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Thursday, March 22, 2012

The New American Dream: Two-and-a-half houses; hold the picket fences

House in suburbia. White picket fence. The “American Dream.”  In the face of the gravest economic crisis since the Great Depression, it’s now being questioned. Is it still a realistic goal for every hardworking American?

The question is moot.

Consider: the median home price in the US was $156,600 in February this year[1]. With a 5% down and interest rate of 4.25%, a corresponding monthly payment (including principal and interest, property taxes and various mandatory insurance) amounts to about $966[2]. Not bad.  Beats renting!

Now, the average monthly cost of health insurance for a family of four is ... wait for it ... $1,420[3].

The cost of health care is now roughly one-and-a-half the cost of home ownership!

So, the notion of saving for a down payment to achieve the American Dream of home ownership—while helped by the crash of the housing market—is nonetheless rendered impossible because of the stratospheric cost of health care.  The American Dream now requires the ability for a hardworking American to earn enough to buy the equivalent of two-and-a-half houses.

So, quite frankly, yes, the American Dream is clearly out of reach of the hardworking middle class American. This is nothing less than a national disgrace.

The incontrovertible fact is that the U.S. has the worst health care system in the industrialized world.  Nearly 200,000 Americans die each year from readily curable medical maladies simply because they have no health insurance.

And all the while, Republicans and Tea Partiers rally to the cry of “Repeal Obama-Care!”
Let’s not pull any punches here. The Affordable Health Care Act is indeed, in all likelihood, a cure worse than the disease. But this is largely the fault of Republican obstructionism.

A Republican talking point holds that Obama-Care was “rushed through Congress” without adequate time for examination and consultation. Nonsense. It took a year, and the Republican Party had one simple strategy: obstruct. Oppose everything in any and every possible way, at every step. Force as many compromises as possible so that the final result would be so laden with exceptions and various crap that it would be too onerous and unwieldy to pass.

A nice strategy. It almost worked. All but the last part: it passed. And so we have Obama-Care.  And no single-payer alternative of last resort (thanks to Joe Lieberman).

Full disclosure: I am not, by any stretch of the imagination, a nanny-state loving, entitlement-demanding liberal. I believe that in order to get the economy going we must not merely hold down spending and simplify the tax code, but also begin reversing state control over business, as well as personal, enterprises; that is, greatly reduce government regulation, both at the federal and local levels. We need anti-legislators in Congress and our Statehouses, politicians who will campaign on erasing laws and regulations, not drafting new ones to “improve” things. We must generate new wealth if revenues are to catch up with our ungodly deficits.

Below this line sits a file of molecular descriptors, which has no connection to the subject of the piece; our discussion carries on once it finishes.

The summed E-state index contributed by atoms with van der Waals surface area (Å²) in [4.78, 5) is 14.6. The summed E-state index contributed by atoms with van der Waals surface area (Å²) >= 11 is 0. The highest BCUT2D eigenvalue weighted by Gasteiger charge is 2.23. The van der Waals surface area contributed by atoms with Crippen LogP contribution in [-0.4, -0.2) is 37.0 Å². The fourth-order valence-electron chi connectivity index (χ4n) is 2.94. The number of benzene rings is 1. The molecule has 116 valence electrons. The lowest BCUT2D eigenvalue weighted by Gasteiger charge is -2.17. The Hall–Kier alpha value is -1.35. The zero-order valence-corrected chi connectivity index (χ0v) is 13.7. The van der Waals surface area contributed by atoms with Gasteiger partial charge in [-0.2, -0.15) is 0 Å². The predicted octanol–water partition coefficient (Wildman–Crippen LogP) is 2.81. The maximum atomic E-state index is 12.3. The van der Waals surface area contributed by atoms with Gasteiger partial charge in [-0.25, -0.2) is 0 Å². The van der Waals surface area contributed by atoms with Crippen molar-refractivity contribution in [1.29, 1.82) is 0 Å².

So how can I advocate for replacing the private insurance system with a single-payer? Because we are the point where there is no longer any alternative. No market reforms and/or tort reform is going to reduce that monthly healthcare premium from its present obscene value of $1,420 to a reasonable expense that Americans should be expected to pay for healthcare insurance, something comparable to a car insurance payment, perhaps $200 per month, tops. It’s too late. If anything can justify “moral equivalence of war” hyperbole, it’s this.  This needs to be fixed now.  We can no longer endure the predations of the healthcare industry which as many experts recognize creates the worst of all worlds: encouraging needless procedures, ridiculously expensive prescriptions, an absurd perversion of market forces in which doctors themselves have no clue about the actual cost of treatments they recommend, the needless deaths of uninsured people who cannot get the treatment they need, the countless bankruptcies people are forced into, the endless waiting times in emergency rooms...  I could go on ... and on ...

Once we get this monkey off our backs, the wealth of Americans will be available to do things that actually grow an economy, like buying houses. Nothing spreads money through an economy like purchasing a home. Businesses will be able to compete better internationally when healthcare costs are on par with those overseas, not to mention the vast savings in legacy costs.

Those Americans who have been drinking the ‘Repeal Obama-Care’ Kool-Aid, who really believe that the British, Canadians, Europeans, South Koreans, Taiwanese, etc., all suffer under their inferior healthcare systems need to take off their blinders. It’s really quite simple. In any of the civilized nations of the world one doesn’t lose his house and go bankrupt because he gets ill and can’t pay the doctor’s bill. And one doesn’t need to be able to afford two-and-a-half homes to actually own one.   

[1] www.worldpropertychannel.com
[2] trulia.com mortgage calculator: Principal and interest payment:$731.86; property taxes:$130.50; hazard insurance:$39.15; private mortgage insurance:$64.47

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